A new generation of integrated sea surface temperature (SST) data products are being provided by the Global Ocean Data Assimilation Experiment (GODAE) High-Resolution SST Pilot Project (GHRSST-PP). These combine in near-real time various SST data products from several different satellite sensors and in situ observations and maintain the fine spatial and temporal resolution needed by SST inputs to operational models. The practical realization of such an approach is complicated by the characteristic differences that exist between measurements of SST obtained from subsurface in-water sensors, and satellite microwave and satellite infrared radiometer systems. Furthermore, diurnal variability of SST within a 24-h period, manifested as both warm-layer and cool-skin deviations, introduces additional uncertainty for direct intercomparison between data sources and the implementation of data-merging strategies. The GHRSST-PP has developed and now operates an internationally distributed system that provides operational feeds of regional and global coverage high-resolution SST data products (better than 10 km and ~6 h). A suite of online satellite SST diagnostic systems are also available within the project. All GHRSST-PP products have a standard format, include uncertainty estimates for each measurement, and are served to the international user community free of charge through a variety of data transport mechanisms and access points. They are being used for a number of operational applications. The approach will also be extended back to 1981 by a dedicated reanalysis project. This paper provides a summary overview of the GHRSST-PP structure, activities, and data products. For a complete discussion, and access to data products and services see the information online at www.ghrsst-pp.org.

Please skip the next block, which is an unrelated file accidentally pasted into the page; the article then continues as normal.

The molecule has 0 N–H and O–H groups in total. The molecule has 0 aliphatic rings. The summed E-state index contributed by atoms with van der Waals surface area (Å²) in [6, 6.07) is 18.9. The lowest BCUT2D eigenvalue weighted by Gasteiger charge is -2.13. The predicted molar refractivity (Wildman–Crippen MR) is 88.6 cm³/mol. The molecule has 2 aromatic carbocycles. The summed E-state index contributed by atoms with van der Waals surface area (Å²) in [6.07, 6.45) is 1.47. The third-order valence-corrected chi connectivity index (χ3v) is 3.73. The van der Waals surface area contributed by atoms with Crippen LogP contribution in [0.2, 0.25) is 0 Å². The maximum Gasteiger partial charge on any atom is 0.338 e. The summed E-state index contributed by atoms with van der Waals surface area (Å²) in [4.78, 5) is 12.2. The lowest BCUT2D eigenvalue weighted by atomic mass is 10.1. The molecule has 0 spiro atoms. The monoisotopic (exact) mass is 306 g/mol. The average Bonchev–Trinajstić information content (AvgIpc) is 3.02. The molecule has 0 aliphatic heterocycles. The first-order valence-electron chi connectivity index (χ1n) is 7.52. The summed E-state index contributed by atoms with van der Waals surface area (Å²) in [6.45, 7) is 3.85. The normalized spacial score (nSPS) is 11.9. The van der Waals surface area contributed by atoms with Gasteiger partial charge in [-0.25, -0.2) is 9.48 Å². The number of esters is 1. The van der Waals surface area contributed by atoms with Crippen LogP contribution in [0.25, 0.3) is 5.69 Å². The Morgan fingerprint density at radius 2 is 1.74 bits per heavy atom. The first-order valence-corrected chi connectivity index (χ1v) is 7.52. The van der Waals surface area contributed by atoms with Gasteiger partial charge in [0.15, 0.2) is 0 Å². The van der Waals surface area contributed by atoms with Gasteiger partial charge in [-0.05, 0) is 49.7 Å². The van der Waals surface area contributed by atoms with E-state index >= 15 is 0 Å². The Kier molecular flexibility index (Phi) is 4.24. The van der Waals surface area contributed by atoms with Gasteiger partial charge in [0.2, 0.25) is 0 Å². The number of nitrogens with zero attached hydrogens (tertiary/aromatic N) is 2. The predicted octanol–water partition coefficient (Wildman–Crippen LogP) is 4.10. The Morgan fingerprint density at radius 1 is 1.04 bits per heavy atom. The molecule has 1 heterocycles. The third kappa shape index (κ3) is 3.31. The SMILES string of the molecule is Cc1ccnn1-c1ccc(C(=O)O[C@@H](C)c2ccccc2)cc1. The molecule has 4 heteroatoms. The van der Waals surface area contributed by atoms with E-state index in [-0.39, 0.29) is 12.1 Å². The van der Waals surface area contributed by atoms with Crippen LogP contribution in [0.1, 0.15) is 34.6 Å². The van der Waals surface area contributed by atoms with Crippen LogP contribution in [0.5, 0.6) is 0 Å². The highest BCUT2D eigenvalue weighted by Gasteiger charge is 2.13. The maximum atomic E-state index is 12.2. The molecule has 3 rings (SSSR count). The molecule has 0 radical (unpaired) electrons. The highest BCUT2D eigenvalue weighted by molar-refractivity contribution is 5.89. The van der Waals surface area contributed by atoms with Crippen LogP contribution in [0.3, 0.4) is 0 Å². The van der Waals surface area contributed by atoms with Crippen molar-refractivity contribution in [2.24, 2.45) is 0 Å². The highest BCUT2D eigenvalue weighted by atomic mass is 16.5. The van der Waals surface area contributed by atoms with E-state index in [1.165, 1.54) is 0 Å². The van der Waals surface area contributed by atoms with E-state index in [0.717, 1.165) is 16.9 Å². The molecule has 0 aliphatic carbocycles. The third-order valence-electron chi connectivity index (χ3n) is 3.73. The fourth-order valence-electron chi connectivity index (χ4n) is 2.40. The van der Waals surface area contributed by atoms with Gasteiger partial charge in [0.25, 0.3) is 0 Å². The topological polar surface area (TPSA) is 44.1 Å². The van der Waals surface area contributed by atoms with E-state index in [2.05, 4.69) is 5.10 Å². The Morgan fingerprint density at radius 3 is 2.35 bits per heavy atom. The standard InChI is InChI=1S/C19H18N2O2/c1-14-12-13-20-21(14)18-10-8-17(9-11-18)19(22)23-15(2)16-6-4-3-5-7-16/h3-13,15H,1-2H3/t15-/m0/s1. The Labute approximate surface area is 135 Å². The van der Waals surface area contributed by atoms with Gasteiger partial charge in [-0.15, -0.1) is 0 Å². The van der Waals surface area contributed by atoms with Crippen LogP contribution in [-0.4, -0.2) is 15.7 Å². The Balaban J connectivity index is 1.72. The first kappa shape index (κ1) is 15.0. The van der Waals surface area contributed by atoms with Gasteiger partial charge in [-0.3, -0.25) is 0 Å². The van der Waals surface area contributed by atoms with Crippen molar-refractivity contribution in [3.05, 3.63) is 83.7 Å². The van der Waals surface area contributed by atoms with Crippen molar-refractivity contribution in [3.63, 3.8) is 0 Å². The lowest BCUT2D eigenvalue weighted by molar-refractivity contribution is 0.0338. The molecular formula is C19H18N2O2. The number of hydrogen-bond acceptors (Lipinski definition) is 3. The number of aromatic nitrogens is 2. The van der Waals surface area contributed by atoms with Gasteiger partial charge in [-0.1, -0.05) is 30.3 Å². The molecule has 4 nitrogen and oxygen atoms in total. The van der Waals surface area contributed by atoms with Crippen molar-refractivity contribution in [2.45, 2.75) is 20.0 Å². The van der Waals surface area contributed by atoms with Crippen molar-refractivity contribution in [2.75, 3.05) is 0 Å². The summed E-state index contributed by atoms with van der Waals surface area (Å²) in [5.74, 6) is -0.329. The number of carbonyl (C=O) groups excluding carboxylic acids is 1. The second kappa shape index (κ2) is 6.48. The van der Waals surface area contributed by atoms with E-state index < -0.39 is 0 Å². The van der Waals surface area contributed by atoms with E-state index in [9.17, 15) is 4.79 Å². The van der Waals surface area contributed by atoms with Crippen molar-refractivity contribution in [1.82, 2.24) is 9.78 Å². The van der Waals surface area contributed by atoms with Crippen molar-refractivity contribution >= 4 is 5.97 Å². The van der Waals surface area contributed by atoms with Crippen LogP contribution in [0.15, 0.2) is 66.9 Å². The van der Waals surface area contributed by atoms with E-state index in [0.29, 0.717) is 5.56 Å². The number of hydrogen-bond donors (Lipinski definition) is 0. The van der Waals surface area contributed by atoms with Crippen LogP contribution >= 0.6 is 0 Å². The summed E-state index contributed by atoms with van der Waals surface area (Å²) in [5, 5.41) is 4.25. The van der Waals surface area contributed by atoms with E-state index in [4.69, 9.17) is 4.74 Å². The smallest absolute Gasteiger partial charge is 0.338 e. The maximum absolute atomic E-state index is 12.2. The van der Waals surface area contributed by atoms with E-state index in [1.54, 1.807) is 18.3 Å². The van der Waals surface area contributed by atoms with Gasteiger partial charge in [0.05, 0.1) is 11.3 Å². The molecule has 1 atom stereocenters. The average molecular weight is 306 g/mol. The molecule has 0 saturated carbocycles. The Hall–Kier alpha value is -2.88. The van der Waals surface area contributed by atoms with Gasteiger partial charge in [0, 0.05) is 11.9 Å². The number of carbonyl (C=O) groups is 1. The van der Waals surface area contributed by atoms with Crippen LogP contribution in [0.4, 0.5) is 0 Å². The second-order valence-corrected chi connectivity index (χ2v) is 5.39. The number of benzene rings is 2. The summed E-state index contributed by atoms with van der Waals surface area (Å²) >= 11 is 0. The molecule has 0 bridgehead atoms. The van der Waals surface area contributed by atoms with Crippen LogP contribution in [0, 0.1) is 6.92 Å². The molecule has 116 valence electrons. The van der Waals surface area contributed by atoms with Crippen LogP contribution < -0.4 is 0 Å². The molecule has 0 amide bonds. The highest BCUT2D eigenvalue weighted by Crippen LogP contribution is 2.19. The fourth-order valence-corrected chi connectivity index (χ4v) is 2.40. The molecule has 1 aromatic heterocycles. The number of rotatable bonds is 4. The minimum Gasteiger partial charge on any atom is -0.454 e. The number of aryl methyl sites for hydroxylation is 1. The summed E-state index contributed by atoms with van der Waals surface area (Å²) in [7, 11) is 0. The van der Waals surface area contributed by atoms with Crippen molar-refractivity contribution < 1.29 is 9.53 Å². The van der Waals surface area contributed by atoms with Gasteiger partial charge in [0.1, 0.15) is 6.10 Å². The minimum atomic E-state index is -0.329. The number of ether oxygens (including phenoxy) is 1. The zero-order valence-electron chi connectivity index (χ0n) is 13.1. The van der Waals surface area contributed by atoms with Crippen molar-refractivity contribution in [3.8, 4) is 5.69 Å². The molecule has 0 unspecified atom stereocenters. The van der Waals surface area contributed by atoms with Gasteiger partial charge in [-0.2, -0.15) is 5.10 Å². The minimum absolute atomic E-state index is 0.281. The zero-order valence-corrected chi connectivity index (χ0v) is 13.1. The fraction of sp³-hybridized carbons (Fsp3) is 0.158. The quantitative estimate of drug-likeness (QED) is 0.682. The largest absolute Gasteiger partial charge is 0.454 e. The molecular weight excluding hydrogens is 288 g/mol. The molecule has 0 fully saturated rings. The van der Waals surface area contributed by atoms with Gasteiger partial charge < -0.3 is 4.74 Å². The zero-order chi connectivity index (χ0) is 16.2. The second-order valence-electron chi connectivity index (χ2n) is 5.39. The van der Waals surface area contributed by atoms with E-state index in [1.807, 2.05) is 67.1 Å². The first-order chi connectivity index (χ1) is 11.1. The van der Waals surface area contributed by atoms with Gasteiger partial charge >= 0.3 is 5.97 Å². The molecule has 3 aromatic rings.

Full access
P. Friedlingstein, P. Cox, R. Betts, L. Bopp, W. von Bloh, V. Brovkin, P. Cadule, S. Doney, M. Eby, I. Fung, G. Bala, J. John, C. Jones, F. Joos, T. Kato, M. Kawamiya, W. Knorr, K. Lindsay, H. D. Matthews, T. Raddatz, P. Rayner, C. Reick, E. Roeckner, K.-G. Schnitzler, R. Schnur, K. Strassmann, A. J. Weaver, C. Yoshikawa, and N. Zeng

Abstract

Eleven coupled climate–carbon cycle models used a common protocol to study the coupling between climate change and the carbon cycle. The models were forced by historical emissions and the Intergovernmental Panel on Climate Change (IPCC) Special Report on Emissions Scenarios (SRES) A2 anthropogenic emissions of CO2 for the 1850–2100 time period. For each model, two simulations were performed in order to isolate the impact of climate change on the land and ocean carbon cycle, and therefore the climate feedback on the atmospheric CO2 concentration growth rate. There was unanimous agreement among the models that future climate change will reduce the efficiency of the earth system to absorb the anthropogenic carbon perturbation. A larger fraction of anthropogenic CO2 will stay airborne if climate change is accounted for. By the end of the twenty-first century, this additional CO2 varied between 20 and 200 ppm for the two extreme models, the majority of the models lying between 50 and 100 ppm. The higher CO2 levels led to an additional climate warming ranging between 0.1° and 1.5°C.

All models simulated a negative sensitivity for both the land and the ocean carbon cycle to future climate. However, there was still a large uncertainty on the magnitude of these sensitivities. Eight models attributed most of the changes to the land, while three attributed it to the ocean. Also, a majority of the models located the reduction of land carbon uptake in the Tropics. However, the attribution of the land sensitivity to changes in net primary productivity versus changes in respiration is still subject to debate; no consensus emerged among the models.